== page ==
Silly Socrates


I have been putting off this blog for as long as I possibly could, but I have to do it sometime. I have never been a big fan of Plato because his work, quite honestly, bores the heck out of me.  I really struggled to get through Phaedrus, and I only understood about half of it. That being said, I find it interesting that Socrates does not like wiring because he believes it destroys memory. I could not disagree with him more. Writing helps me to remember things because it helps me to physically do something while I try to learn it. It also helps to visually see something while memorizing it. I do see his point that oral tradition can be destroyed through writing, but I think writing only benefits tradition. Throughout the years, oral tradition can be changed; this can be exemplified with the telephone game played by many kids. When stories or sentences are passed from person to person, someone will eventually confuse the words or add their own things to the story, thus allowing the story or sentence to be completely changed.

Richard Young and Patricia Sullivan touch on the subject of memory in Why Write? A Reconsideration. They have a lot of valid points, and I cannot disagree with them. They explain why writing is so imperative to our way of life and learning. Writing helps us explore in ways that we could not through traditional speech memory. Oral tradition and memorizing through speech was once a great way to learn, as Socrates suggests, but it is outdated. Writing helps us to learn, memorize, and work things out in ways that are more helpful and better suited to each individual.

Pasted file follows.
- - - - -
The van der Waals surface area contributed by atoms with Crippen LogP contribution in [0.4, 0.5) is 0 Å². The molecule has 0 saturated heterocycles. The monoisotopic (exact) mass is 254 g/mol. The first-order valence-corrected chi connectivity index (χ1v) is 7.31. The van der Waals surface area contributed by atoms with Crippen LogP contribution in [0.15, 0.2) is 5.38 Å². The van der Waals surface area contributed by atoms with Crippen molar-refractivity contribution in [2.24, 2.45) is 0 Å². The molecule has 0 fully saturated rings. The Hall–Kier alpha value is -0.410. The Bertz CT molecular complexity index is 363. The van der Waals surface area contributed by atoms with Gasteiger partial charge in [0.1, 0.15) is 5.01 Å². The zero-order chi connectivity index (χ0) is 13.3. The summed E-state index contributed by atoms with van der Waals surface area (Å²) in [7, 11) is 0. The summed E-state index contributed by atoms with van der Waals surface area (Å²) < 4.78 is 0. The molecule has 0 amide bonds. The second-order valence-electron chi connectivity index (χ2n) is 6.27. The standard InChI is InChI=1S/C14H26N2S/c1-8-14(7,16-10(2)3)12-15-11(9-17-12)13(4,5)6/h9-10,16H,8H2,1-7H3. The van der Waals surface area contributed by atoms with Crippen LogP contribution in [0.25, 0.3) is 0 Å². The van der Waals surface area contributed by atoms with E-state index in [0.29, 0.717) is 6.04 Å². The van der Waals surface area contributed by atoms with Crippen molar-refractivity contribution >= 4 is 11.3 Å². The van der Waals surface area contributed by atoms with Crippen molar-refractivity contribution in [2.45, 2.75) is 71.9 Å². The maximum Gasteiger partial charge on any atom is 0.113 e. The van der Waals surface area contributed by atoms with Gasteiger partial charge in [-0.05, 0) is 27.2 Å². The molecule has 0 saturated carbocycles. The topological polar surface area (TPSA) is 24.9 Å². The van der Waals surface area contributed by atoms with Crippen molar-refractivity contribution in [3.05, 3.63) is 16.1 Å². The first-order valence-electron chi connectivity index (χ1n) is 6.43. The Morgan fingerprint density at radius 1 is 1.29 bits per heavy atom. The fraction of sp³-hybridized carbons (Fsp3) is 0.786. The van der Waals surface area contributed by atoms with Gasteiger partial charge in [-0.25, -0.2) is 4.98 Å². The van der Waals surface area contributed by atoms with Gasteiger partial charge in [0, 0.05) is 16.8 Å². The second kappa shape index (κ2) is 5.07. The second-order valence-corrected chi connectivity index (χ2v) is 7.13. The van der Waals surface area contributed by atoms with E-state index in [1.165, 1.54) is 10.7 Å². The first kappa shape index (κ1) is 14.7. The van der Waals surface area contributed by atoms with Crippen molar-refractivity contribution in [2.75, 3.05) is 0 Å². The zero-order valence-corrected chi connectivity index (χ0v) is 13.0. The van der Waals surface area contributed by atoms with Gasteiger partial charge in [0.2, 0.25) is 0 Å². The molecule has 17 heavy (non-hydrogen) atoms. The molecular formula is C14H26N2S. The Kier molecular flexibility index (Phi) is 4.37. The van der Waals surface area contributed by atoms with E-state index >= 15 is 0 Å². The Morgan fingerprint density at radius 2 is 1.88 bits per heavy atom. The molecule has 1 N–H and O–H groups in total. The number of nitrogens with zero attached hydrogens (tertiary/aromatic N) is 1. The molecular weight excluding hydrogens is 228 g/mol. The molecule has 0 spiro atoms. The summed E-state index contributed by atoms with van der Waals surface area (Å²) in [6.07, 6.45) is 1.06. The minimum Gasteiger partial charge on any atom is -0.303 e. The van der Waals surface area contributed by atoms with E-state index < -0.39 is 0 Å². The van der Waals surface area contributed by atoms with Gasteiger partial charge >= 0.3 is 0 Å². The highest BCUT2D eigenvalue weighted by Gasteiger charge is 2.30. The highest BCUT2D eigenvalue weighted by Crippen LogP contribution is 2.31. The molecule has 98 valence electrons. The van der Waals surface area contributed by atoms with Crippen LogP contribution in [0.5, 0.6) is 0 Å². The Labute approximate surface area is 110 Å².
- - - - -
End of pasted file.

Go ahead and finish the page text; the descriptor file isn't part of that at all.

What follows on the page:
I also found it interesting that Socrates says, “Writing, Phaedrus, has this strange quality, and is very like painting; for the creatures of painting stand like living beings, but if one asks them a question, they preserve a solemn silence. And so it is with written words; you might think they spoke as if they had intelligence, but if you question them, wishing to know about their sayings, they always say only one and the same thing.” He is saying that we can’t question writing, and, for the most part, this is true. We cannot go back in time and question authors about their writing and the meanings behind it; all we can do is try and analyze it to the best of our abilities. One major problem with not being able to ask questions about these author’s works is that people often misinterpret the meaning. It makes me wonder how much of the writing we read in school is a false interpretation.


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